Steps to automate the harness-making process have been tried for years, but success has been restricted to limited applications. A body of technology capable of economically manufacturing harnesses through the use of computers, robotics, andother automation techniques, does not yet exist to handle the wide variety of harness-making tasks necessitated by modern technology. However, with the continuing advancements of the state of the art in the fields of robotics and computer control ofmachine systems, increasing opportunities exist to apply these technologies successfully to a wide range of harness-making applications.
The inventor of the herein disclosed invention has also developed a universal form board assembly which can be adapted to form virtually any wire harness, virtually irrrespective of the size of the harness, as the form board system is modular. He has also developed, among other related inventions, a system and a technology for easily engaging and identifying the beginning and terminating portions of a wire in a harness, and automatically identifying, at all of the breakout points along theharness, both the source and the destination of the wire entering and exiting the breakout.
Through the instant disclosure, the inventor provides another automated step in the sequence of producing, through automation technology, wiring harnesses of virtually any kind. The final result of this pursuit will be the capability ofproducing any wiring harness within a certain range of parameters by the manipulation of a data base.
SUMMARY OF THE INVENTION
The instant invention comprises a free-standing cartridge which is loaded with a pre-selected length and type of wire for a specific run on the form board. Essentially, the cartridge comprises two half-shells which together define a housing forthe within-contained wire spool, that is, the spool on which the wire is wound. The spool and both of the half-shells which define the housing are mutually freely rotatable about a common axis except when a locking pin locks the two half-shells togetherin their home position, such that only the spool is free to rotate.
Each of the half-shells mounts an outwardly directed tube through which one end of the wire passes. One tube is the trailing end tube, and the other is the pay-out tube, so-named because of their actions when the wire is actually being laid outon a formboard. Just inside of each tube is a magnetically operated wire gripper. When the wire is loaded, it is inserted through the pay-out tube and then directly into the trailing end tube, where the wire gripper engages the wire with about twoinches projecting out of the trailing end tube. The half-shell which mounts the trailing end tube is now rotated by a rotating member in the loading device, with the rotation causing the wire to wind up on the free-wheeling reel inside the cartridgehousing. The winding action continues until a sensor determines that the trailing end of the in-loading wire has come to within about two inches of the pay-out tube, at which point the winding action stops, and is briefly reversed until the twohalf-shells reach the home position, and the locking pin locks the two half-shells together.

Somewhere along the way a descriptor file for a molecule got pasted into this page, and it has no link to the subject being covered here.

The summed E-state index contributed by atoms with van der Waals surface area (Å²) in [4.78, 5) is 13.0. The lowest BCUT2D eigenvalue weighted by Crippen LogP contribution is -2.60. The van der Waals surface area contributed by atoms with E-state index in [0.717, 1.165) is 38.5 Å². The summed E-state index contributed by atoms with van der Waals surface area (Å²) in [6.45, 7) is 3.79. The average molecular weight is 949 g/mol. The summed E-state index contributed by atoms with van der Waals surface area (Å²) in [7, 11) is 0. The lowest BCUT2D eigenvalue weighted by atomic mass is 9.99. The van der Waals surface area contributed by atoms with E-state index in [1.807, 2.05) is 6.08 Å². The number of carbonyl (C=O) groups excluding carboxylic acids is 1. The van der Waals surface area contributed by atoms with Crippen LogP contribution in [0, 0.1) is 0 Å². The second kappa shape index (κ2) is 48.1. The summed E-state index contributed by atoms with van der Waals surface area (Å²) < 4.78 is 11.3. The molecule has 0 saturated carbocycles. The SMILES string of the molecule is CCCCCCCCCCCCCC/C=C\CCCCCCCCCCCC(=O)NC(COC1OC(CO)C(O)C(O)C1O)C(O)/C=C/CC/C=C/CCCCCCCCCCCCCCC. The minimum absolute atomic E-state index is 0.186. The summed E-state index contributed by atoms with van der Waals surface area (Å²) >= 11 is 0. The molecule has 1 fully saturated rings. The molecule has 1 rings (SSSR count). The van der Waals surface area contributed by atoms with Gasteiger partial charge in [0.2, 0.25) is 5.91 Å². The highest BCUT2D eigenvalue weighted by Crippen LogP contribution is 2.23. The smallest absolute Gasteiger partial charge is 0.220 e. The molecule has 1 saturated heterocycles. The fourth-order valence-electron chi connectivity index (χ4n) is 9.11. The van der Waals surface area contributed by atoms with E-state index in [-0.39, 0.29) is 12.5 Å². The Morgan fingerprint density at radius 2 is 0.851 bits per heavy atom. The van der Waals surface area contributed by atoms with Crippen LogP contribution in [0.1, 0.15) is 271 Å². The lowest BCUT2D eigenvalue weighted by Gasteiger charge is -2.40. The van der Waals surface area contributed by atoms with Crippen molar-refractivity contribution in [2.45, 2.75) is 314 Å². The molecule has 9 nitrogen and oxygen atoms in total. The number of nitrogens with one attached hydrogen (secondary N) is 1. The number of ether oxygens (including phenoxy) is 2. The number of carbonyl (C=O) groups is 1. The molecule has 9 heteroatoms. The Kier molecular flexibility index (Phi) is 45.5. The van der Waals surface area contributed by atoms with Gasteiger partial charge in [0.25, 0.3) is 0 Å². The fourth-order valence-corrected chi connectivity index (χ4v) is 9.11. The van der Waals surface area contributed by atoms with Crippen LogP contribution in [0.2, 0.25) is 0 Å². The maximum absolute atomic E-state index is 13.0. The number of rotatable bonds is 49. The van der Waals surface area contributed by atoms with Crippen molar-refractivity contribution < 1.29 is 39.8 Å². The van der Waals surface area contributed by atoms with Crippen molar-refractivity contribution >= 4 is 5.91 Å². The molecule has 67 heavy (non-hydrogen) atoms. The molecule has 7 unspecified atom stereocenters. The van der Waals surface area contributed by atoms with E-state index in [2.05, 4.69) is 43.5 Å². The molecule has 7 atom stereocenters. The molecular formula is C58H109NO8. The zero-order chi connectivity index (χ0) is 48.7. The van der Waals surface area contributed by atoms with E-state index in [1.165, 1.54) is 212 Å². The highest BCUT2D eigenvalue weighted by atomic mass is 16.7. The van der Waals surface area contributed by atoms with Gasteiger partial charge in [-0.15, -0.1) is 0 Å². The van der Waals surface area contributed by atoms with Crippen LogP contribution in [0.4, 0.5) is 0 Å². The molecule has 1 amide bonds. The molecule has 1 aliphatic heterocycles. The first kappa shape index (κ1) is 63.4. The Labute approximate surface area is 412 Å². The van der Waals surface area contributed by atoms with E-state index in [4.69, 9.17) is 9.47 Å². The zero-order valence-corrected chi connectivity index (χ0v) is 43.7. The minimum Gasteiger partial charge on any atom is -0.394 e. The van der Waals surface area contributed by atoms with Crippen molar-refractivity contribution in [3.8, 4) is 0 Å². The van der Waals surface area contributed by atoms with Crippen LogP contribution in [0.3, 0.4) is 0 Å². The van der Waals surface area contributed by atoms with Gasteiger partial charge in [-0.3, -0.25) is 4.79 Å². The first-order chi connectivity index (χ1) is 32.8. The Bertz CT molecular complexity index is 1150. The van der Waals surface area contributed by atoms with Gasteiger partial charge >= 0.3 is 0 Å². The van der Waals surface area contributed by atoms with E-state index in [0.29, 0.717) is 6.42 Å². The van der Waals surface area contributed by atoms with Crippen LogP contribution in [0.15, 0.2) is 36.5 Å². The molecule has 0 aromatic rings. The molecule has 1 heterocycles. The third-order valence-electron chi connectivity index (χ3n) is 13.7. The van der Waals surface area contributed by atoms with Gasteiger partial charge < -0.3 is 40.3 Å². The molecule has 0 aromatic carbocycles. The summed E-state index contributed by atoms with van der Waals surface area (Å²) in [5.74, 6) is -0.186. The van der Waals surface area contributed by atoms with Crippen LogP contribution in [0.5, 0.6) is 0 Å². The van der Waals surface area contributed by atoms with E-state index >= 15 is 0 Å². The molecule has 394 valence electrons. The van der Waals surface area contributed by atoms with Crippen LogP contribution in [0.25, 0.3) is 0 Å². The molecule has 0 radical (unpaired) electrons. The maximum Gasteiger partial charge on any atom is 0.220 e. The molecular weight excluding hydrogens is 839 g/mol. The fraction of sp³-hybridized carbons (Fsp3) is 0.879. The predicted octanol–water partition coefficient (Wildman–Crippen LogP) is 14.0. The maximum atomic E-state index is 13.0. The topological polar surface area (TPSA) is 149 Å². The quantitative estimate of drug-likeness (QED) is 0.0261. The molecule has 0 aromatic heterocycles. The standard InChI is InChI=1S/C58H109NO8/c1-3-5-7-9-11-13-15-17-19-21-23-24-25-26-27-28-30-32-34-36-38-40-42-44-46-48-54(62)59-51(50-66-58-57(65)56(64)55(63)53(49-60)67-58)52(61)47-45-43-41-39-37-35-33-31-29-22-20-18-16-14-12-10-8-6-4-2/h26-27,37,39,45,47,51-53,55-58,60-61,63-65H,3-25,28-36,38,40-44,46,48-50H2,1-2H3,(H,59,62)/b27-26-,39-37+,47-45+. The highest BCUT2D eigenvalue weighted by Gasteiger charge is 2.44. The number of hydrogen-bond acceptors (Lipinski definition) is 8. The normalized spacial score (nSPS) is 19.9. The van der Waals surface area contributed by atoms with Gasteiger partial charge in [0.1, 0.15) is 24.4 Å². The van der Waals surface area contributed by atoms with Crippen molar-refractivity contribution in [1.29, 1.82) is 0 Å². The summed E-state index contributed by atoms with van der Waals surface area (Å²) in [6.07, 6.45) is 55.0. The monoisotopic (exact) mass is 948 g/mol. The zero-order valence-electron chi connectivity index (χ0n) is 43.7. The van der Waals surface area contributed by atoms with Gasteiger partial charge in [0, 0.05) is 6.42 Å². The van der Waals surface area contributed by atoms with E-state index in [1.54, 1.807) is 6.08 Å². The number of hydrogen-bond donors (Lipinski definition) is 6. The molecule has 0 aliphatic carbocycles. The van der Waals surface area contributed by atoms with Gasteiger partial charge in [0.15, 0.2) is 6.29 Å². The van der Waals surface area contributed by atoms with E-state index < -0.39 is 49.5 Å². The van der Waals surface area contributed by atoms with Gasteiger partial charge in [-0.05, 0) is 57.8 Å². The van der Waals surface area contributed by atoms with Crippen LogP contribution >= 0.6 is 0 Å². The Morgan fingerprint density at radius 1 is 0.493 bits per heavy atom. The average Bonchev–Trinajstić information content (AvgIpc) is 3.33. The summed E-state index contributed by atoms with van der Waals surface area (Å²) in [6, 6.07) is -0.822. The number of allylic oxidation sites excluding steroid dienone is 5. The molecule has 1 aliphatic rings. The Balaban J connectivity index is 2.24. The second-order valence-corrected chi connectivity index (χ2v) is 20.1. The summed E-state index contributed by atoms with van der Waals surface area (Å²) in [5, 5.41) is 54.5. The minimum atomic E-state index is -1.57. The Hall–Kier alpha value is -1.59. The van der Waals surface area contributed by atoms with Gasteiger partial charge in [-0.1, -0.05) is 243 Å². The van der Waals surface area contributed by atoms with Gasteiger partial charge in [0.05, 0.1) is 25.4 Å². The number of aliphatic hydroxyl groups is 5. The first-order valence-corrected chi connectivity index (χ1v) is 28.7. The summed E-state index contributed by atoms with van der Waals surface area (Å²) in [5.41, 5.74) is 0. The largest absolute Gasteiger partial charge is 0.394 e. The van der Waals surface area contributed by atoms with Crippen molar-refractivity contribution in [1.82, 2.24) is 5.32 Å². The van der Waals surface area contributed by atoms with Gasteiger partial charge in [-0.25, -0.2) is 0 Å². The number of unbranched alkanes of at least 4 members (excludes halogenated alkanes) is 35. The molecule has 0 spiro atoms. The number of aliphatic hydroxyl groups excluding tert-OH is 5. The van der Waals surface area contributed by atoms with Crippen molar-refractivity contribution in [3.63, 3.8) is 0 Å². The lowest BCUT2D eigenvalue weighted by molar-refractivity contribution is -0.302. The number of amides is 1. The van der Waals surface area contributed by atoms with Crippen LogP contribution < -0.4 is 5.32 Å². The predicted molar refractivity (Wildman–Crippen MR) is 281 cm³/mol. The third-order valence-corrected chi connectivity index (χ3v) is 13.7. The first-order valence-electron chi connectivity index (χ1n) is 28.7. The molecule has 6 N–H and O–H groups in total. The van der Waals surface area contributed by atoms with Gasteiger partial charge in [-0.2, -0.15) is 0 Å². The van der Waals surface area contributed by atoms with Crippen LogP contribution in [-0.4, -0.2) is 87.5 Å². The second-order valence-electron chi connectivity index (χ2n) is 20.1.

The pre-marked coding on the wire would ordinarily be in the form of inked numerals sprayed on just prior to winding the wire on the spool. The ink does not have time to completely cure before it is wound on the spool.
The cartridge is now loaded, with about two inches of free wire extending out of each end, and it subsequently passes through several steps in the wire harness forming process.
The cartridge is first passed through an oven where it is cured, and then to a robot which picks it from the conveyor and presents it to termination devices where the leading and trailing ends of the wire are stripped, provided with crimped-onterminals and the whole wire segment is then tested for continuity and terminal integrity.
BRIEF DESCRIPTION OF THE DRAWINGS
FIG. 1 is a side elevation view of the cartridge showing the rotational action between half-shells in phantom;
FIG. 2 is a rear elevation view taken from the left side of FIG. 1;
FIG. 3 is a front elevation view taken from the right side of FIG. 1;
FIG. 4 is a top plan view of the cartridge as seen from the top of FIG. 1;
FIG. 5 is a section taken along line 5--5 of FIG. 1;
FIG. 6 is a section taken along line 6--6 of FIG. 4;
FIG. 7 is a section taken along line 7--7 of FIG. 6;
FIG. 8 is a section taken along line 8--8 of FIG. 6;
FIG. 9 is a side elevation view similar to that of FIG. 1 but with the length of wire in place on the spool;
FIG. 10 illustrates the lowered spool of FIG. 9 engaged on the end effector;
FIG. 11 illustrates the operation of the pay-out tube between form board pins, illustrating the triggering of the release mechanism in phantom;
FIGS. 12a and 12b illustrate the closed and open switch positions of the sensor actuated by the pay-out tube deflection;